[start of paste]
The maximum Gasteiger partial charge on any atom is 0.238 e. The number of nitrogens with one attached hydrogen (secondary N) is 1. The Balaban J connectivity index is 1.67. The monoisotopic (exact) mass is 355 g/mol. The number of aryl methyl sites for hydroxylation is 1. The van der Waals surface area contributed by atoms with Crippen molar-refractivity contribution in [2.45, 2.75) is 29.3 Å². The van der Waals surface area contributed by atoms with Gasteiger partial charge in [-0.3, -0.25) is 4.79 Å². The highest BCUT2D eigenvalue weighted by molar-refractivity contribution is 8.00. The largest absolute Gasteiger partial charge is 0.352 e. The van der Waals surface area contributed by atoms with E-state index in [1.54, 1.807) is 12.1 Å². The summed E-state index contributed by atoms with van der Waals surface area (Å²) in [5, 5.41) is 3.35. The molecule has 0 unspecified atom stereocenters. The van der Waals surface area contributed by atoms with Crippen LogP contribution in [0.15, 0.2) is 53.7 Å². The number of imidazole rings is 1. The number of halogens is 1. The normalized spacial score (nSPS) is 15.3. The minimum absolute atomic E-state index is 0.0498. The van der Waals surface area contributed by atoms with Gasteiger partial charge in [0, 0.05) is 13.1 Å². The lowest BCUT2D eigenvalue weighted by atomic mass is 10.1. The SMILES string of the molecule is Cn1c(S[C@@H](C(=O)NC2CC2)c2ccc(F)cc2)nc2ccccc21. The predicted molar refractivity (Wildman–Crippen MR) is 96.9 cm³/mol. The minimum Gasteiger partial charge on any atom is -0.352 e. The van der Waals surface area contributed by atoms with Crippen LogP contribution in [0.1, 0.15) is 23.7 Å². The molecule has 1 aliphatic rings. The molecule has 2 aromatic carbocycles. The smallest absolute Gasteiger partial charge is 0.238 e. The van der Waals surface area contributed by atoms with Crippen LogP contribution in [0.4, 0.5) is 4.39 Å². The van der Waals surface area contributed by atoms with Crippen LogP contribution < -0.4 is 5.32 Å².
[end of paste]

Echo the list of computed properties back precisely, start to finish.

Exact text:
The maximum Gasteiger partial charge on any atom is 0.238 e. The number of nitrogens with one attached hydrogen (secondary N) is 1. The Balaban J connectivity index is 1.67. The monoisotopic (exact) mass is 355 g/mol. The number of aryl methyl sites for hydroxylation is 1. The van der Waals surface area contributed by atoms with Crippen molar-refractivity contribution in [2.45, 2.75) is 29.3 Å². The van der Waals surface area contributed by atoms with Gasteiger partial charge in [-0.3, -0.25) is 4.79 Å². The highest BCUT2D eigenvalue weighted by molar-refractivity contribution is 8.00. The largest absolute Gasteiger partial charge is 0.352 e. The van der Waals surface area contributed by atoms with E-state index in [1.54, 1.807) is 12.1 Å². The summed E-state index contributed by atoms with van der Waals surface area (Å²) in [5, 5.41) is 3.35. The molecule has 0 unspecified atom stereocenters. The van der Waals surface area contributed by atoms with Crippen LogP contribution in [0.15, 0.2) is 53.7 Å². The number of imidazole rings is 1. The number of halogens is 1. The normalized spacial score (nSPS) is 15.3. The minimum absolute atomic E-state index is 0.0498. The van der Waals surface area contributed by atoms with Gasteiger partial charge in [0, 0.05) is 13.1 Å². The lowest BCUT2D eigenvalue weighted by atomic mass is 10.1. The SMILES string of the molecule is Cn1c(S[C@@H](C(=O)NC2CC2)c2ccc(F)cc2)nc2ccccc21. The predicted molar refractivity (Wildman–Crippen MR) is 96.9 cm³/mol. The minimum Gasteiger partial charge on any atom is -0.352 e. The van der Waals surface area contributed by atoms with Crippen LogP contribution in [0.1, 0.15) is 23.7 Å². The molecule has 1 aliphatic rings. The molecule has 2 aromatic carbocycles. The smallest absolute Gasteiger partial charge is 0.238 e. The van der Waals surface area contributed by atoms with Crippen LogP contribution in [0.4, 0.5) is 4.39 Å². The van der Waals surface area contributed by atoms with Crippen LogP contribution < -0.4 is 5.32 Å².